Executed at Tyburn, 16th of November, 1747, for forging a Seaman's Will, in order to rob his Wife and Child
THIS offender was born in Hatton Garden, London, of respectable parents, who placed him with a reputable attorney, with whom he served part of his clerkship in the most regular manner; but, making very bad connections, his master requested his parents to take him home and send him to sea as the most likely means to prevent his ruin.
The parents, approving this hint, persuaded the son to sail as captain's clerk on board a ship in the Royal Navy; and he continued some years in this station.
He came to London when his ship was paid off, and having received a considerable sum of money dissipated the whole in houses of ill-fame. His father was now dead; but his mother, with a fondness very natural, but which perhaps contributed to his ruin, supplied his extravagances till she was very much reduced in her circumstances; and in the meantime the son borrowed money in her name of anyone who would trust him; but at length his character being lost, and his mother totally impoverished, he determined on the commission of the crime for which his life paid the forfeit.
A seaman, named Hugh Price, to whom thirty-six pounds were due for wages, died on board the Dorchester man-of-war, having made a will in favour of his wife and son, who lived near Whitehaven, in Cumberland. Lancaster, hearing of the death of Price, forged a will purporting to be his, and, carrying it to Doctors' Commons, obtained a probate of the will, in consequence of his swearing that he was the son of the above-mentioned Price.
Being thus possessed of the probate, he went to a public-house, producing to the landlord a letter signed George Price, whom he averred was the son of the deceased, and had empowered him to dispose of his father's wages. The landlord, unacquainted with these matters, applied to a gentleman, who told him he might safely purchase if Lancaster could get the original ticket and would lodge the probate in his hands as a collateral security.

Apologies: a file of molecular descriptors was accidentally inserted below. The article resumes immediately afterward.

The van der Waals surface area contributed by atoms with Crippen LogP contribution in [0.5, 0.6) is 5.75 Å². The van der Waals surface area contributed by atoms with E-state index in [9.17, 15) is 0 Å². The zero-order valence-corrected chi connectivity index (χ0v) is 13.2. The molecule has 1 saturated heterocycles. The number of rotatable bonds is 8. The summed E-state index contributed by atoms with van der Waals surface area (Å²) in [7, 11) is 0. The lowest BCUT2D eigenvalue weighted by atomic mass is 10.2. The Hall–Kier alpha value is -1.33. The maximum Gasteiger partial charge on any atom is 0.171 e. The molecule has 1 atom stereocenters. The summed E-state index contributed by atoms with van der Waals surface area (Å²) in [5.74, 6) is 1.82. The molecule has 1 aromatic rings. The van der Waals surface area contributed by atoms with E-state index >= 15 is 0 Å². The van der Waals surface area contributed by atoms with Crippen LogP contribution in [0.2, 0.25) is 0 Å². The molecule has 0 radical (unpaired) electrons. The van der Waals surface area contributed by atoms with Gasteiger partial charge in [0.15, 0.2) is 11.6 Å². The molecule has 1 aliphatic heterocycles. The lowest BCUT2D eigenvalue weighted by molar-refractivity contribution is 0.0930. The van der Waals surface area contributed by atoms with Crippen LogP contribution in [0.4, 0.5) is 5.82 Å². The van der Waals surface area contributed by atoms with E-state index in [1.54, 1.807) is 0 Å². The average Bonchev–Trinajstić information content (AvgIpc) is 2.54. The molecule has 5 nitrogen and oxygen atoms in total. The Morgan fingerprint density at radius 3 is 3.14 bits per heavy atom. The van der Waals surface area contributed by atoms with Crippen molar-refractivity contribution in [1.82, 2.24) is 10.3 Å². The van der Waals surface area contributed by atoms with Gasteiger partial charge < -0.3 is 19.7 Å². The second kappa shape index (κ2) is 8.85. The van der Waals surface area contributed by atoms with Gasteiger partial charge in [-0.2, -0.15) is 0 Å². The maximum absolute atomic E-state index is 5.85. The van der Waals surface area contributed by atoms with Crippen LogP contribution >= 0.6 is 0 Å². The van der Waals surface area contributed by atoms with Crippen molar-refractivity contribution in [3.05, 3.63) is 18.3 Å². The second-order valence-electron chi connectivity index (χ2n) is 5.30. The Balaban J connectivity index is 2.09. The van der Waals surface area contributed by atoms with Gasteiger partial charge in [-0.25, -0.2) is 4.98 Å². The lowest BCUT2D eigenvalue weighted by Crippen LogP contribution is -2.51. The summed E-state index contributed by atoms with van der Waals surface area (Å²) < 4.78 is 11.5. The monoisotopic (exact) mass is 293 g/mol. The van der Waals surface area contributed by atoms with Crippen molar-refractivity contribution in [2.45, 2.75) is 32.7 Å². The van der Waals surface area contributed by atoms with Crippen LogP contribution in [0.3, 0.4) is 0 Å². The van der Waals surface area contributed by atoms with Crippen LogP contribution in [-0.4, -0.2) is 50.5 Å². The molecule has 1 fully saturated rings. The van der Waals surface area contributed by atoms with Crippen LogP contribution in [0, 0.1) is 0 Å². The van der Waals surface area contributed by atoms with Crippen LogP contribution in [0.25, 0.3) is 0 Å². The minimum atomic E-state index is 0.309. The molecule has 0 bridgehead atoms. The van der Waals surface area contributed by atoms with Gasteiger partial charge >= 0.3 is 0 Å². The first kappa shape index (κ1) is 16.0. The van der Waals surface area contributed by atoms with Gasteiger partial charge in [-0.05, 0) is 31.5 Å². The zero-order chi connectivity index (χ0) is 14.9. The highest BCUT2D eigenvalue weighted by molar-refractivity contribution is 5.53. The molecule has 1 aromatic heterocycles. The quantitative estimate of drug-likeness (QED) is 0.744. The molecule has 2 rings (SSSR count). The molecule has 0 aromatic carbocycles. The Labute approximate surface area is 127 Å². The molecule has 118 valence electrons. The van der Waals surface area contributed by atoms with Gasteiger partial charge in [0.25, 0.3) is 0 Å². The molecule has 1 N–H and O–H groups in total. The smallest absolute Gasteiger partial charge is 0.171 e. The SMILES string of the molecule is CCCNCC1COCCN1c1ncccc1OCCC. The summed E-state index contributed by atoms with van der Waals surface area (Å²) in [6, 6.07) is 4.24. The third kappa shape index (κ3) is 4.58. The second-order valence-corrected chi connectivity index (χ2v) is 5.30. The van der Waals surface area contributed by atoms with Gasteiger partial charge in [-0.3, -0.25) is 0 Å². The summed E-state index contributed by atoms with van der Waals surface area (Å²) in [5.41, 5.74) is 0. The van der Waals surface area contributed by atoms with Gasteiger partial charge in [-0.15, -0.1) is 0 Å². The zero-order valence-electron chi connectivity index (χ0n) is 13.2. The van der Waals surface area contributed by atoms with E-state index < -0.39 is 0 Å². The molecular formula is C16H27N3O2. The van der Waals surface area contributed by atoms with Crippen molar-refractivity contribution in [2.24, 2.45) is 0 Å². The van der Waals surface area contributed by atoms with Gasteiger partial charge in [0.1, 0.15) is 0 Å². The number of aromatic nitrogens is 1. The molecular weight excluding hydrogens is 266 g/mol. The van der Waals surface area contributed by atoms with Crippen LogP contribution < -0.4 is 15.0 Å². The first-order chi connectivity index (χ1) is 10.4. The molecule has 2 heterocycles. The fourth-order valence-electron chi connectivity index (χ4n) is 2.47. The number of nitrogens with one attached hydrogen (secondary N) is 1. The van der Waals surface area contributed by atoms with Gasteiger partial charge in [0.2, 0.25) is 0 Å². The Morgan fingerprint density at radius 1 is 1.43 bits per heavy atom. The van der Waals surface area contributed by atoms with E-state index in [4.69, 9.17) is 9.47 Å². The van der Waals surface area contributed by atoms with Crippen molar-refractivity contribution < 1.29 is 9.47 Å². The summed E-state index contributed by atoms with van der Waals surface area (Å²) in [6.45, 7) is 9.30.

The publican mentioning this to Lancaster, the latter said he would procure the original ticket from Portsmouth; but at the expiration of four days he produced a forged ticket, which the landlord, on the advice of a friend, purchased for twenty-seven pounds.
About three months after this transaction, a clerk of the Navy Office called on the publican, and he showed him the ticket. He said he thought it a good one, but he would write to the agent at Portsmouth to inquire into the fact. The agent's answer was that Hugh Price's ticket in favour of his son George was still in the office; so that it was evident that Lancaster's ticket must be a forgery.
The publican then went to an attorney, who advised him to make a debt of the affair, and arrest Lancaster for the money. This being done, he was committed to the Poultry Compter, where he was informed that he should be set at liberty if his friends would make a subscription to raise the sum; but not having friends to assist him in this essential matter, the publican went to the Navy Office, where he informed the commissioners of the affair, and they ordered Lancaster to be prosecuted by their solicitor.
Lancaster's guilt being proved in the clearest manner on his trial, he was convicted, received sentence of death, and was executed at Tyburn, on 16th of November, 1747.